More information is coming out on the inhuman conditions forced upon the workers by the bosses of the Dewhirst factory. Next time you buy clothes at Marks and Spencer you will remember this.
Workers who do the washing of the clothes complain of the high temperatures in their department. In the summer temperatures reach 50 degrees Celsius, in the winter the temperatures still do not go below 40 degrees. Without the appropriate air conditioning this has of course a very bad effect on their health. When the workers demand changes in this situation their superiors threaten them with such phrases as, “The gate of the factory is big enough for an elephant. So it is large enough to get you out!”
The foremen also put a lot of pressure on the workers. “They come with their chronometer and measure how much you do in one minute. Then they multiply the amount of work by 60 minutes and then by 8 hours. If the worker does not achieve the individual production target based on this assessment the worker is punished.”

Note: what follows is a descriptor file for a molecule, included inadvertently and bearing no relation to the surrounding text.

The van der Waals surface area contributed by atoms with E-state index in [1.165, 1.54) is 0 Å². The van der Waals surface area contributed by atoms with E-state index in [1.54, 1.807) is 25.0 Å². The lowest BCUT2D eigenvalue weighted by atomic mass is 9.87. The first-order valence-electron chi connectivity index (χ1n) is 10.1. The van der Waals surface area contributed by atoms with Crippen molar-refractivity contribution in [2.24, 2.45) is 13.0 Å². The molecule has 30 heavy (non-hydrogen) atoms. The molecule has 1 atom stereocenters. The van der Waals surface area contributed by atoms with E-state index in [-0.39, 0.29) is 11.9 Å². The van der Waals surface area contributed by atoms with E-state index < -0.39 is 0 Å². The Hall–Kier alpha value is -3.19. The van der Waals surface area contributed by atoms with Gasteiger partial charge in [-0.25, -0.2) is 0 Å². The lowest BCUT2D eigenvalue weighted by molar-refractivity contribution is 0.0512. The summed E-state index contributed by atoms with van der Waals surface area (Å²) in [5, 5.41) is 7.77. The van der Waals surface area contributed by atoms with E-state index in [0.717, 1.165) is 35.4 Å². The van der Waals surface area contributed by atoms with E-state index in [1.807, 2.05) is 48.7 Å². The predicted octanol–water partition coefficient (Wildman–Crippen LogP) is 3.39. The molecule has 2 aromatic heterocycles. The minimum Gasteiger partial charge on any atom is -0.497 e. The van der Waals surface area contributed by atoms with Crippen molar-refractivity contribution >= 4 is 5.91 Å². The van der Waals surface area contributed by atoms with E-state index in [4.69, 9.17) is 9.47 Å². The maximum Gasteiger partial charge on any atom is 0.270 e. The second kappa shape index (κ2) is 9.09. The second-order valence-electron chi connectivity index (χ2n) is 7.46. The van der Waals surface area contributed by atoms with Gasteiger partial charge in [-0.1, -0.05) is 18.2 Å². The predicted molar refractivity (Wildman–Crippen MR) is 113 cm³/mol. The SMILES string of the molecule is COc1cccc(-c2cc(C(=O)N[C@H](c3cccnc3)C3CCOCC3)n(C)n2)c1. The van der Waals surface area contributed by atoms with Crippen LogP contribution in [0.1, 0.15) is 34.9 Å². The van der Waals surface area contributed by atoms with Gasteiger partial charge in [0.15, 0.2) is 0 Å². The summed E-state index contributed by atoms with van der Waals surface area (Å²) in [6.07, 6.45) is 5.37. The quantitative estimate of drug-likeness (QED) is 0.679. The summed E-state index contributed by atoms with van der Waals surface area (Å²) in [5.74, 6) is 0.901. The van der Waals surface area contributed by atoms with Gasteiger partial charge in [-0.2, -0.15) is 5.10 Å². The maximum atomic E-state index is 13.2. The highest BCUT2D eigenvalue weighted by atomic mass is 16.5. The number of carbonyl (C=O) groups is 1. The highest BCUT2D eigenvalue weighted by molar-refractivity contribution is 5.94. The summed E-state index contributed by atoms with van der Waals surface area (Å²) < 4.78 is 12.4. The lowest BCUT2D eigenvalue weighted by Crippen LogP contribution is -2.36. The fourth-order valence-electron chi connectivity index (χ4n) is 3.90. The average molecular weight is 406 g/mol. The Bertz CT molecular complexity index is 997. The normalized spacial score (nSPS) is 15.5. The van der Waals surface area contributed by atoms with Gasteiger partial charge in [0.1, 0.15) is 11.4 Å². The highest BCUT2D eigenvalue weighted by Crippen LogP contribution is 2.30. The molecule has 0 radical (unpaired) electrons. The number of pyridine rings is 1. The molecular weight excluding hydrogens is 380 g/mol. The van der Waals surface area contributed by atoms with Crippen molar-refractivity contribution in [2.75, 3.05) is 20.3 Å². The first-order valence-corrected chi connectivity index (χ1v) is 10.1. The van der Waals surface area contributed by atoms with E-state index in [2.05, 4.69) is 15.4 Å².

Some lower lever foremen have also been sacked. They explain how they are obliged to harass and ill-treat the workers. The managers demand that they regularly give them names of workers who can be sacked.
Here are two other examples of harassment. When workers want to go to the toilet they are forced to carry a special badge mentioning that he or she has the right to go to the toilet. This has a dissuasive effect on the workers who prefer not to go to the toilet while at work.
When workers arrive late to start the shift, even three minutes late, they are obliged to sign a warning note. As a punishment workers are then obliged to wait sometimes for hours for the arrival of the responsible staff who will authorise them to go home!
“This is everyday life in the Dewhirst factory in Tangier” concludes a worker.
So do not hesitate to send letters of protest to the boss and messages of solidarity urgently to the workers. There is no better morale lifter than this kind of solidarity.
For details see article, Sacked Moroccan workers need our urgent support.
November 22, 2005